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William Richardson, of Gatesgarth Farm, Borrowdale

Interviewed by Astrid Goddard, with Elli Logan.

AG: Good afternoon, Willie. Please could you explain how the foot and mouth cull has affected you?

WR: Our farm has lost 1,000 young breeding stock, Herdwicks. The compensation was good but I'd rather have the sheep... far rather have had the sheep.

Herdwicks Poem

There were 50 there -- that's the day they were shot. These were my wintering gimmer hogs. It was very....

EL: Do you have any cattle, or only sheep?

WR: We have 30 suckler cows. At the beginning of the year we would have three and a half thousand sheep. There were 1,000 wintering gimmer hoggs staying on other farms. For the next five years at Lockerbie, Silloth, Bridekirk and Pelutho. Also at Hundith Hill. All culled. Several batches normally over-winter in this way...

I am 44. My father died when I was 28. The farm is privately owned. My family have been here since 1934. My father brought the farm in 1963. He was 68 when he died. I have a daughter of 14 and a son of 12. I bought some land in Lorton eight years ago; had 4,800 acres altogether. Sixty-two acres are in Lorton. Now there are approximately 5,000 acres. We would have carried on to another two and a half thousand. I built it up, and then... bang. Doubled... and then back down.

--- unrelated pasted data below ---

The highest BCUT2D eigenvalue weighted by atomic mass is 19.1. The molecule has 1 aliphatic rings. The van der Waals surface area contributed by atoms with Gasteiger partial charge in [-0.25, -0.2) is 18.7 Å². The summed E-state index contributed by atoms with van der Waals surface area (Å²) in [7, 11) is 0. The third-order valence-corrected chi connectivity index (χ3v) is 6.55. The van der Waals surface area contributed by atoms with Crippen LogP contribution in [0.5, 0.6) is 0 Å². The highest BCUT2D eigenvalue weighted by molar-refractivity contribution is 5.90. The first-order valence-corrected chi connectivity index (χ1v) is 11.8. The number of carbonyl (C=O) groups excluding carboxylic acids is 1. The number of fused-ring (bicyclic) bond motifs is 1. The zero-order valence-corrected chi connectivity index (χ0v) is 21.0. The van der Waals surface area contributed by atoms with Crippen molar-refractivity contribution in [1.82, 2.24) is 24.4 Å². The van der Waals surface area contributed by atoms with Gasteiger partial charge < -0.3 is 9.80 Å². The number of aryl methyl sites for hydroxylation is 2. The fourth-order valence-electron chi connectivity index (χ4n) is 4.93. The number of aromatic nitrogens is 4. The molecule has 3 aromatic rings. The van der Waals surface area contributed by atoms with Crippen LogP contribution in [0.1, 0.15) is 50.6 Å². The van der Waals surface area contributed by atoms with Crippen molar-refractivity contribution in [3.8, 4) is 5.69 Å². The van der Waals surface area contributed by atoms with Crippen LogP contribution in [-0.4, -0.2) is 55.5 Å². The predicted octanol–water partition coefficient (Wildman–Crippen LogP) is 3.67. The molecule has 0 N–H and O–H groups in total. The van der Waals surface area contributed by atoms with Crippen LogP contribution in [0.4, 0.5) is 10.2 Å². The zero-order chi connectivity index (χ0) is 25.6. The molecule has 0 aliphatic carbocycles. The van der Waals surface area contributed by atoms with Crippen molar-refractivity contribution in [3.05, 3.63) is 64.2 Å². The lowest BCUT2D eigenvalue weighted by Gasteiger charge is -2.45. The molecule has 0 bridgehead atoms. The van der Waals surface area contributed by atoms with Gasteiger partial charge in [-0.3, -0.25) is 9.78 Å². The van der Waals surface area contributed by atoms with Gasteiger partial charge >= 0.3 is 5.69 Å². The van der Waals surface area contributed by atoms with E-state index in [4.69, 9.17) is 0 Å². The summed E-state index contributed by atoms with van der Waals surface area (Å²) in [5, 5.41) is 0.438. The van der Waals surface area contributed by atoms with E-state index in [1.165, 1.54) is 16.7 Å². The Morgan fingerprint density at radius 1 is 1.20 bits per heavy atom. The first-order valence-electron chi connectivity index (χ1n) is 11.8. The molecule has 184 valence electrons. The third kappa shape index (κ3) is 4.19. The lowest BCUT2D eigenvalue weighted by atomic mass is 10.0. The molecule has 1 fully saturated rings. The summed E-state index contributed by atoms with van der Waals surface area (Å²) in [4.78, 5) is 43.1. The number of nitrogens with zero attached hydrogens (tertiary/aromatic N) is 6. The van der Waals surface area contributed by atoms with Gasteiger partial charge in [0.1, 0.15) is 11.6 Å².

EL: Did you build up or plan certain breeding lines?

Gable Blue Boy

WR: Yes, I've used breeding lines. The same blood for three generations with my Herdwicks. I have a photo here of my grandfather with a Herdwick of the same bloodline, Gable Blue Boy...

AG: What a fine ram. Every inch a champion. Such fine horns too!

WR: That blood line has been in the family for three or four generations.